Toxic masculinity is a hot-button topic. One source defines it as “the cultural ideal of manliness, where strength is everything while emotions are a weakness.” Some say it is a pervasive part of our culture and the reason rich and powerful men harass and abuse women. Others believe the extent of the malady is wildly overstated and its “cures” are counterproductive. Who is right? We don’t want to wade into this controversy.
We will note, however, that the discussion of self-command by famous economist Adam Smith in “The Theory of Moral Sentiments” offers some useful insights we think can advance the discussion and appeal to both sides. Smith tells us we would all do well to tamp down our concern for our own feelings and ramp up our concern for the feelings of others.
Smith never defines self-command, but his examples illustrate what he means. He describes a commander in battle “who has lost his leg by a cannon-shot, and who, the moment after, speaks and acts with his usual coolness and tranquility” as the epitome of self-command.
One might wonder if Smith’s example of self-command is just excessive machismo and emotional repression—all the things associated with toxic masculinity. But a closer reading of Smith reveals his concept of self-command goes well beyond a cardboard version of masculinity. He tells us: “Our sensibility to the feeling of others, far from being inconsistent with the manhood of self-command, is the very principle on which that manhood is founded.”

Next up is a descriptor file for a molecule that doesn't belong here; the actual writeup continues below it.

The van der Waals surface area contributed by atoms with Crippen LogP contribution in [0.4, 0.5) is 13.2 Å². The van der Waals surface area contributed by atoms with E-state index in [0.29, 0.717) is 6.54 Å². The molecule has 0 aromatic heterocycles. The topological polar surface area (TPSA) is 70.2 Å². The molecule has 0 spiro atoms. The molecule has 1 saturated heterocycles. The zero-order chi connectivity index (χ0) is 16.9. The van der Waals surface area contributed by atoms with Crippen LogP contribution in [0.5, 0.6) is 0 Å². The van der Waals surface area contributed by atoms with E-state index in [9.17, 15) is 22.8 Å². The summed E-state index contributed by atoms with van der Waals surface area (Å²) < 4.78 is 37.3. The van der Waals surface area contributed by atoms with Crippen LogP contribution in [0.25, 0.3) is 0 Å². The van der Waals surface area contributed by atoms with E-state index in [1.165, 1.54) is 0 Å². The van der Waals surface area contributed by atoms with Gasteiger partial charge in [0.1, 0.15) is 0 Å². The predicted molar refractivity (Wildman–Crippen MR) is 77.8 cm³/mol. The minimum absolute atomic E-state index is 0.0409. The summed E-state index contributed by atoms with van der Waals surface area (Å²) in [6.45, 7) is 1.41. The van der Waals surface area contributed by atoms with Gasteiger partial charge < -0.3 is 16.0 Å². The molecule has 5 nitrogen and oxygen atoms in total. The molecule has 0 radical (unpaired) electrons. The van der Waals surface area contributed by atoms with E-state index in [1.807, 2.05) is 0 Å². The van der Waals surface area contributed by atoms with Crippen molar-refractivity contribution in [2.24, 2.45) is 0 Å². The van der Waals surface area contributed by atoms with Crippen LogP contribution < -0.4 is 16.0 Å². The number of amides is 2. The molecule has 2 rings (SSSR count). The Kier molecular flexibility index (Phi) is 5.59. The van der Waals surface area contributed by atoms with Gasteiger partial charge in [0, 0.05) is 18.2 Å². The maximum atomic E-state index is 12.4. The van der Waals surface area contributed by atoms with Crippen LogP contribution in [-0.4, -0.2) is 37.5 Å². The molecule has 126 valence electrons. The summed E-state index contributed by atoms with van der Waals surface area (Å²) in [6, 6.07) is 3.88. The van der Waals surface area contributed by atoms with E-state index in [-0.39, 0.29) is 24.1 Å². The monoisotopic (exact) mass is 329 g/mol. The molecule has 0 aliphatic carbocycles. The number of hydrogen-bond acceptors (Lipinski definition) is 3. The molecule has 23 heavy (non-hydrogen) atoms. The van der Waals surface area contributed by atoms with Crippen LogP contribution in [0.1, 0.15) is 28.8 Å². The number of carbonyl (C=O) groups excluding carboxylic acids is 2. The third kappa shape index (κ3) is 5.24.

It is genuine consideration for others that makes a soldier truly brave. It is also genuine consideration for others that precludes the soldier from being a sexual harasser. Smith insists that being strong is not at odds with being considerate of others. This is because, to Smith, both virtues spring from the same fount: reducing regard for one’s own selfish feelings and elevating one’s regard for the feelings of others. Or, as Smith says: “The man of most perfect virtue … joins … the most perfect command of his own original and selfish feelings, (with) the most exquisite sensibility to the original and sympathetic feelings of others.”
So, what is good masculinity? To Smith, the key is for men and boys to practice becoming sincerely other-centered and less self-centered. Then, when the cannon-shot hits their leg, they really will be composed and tranquil—and moreover, they will not objectify or abuse women. Good advice we can all agree on.•
Bohanon and Curott are professors of economics at Ball State University. Send comments to firstname.lastname@example.org.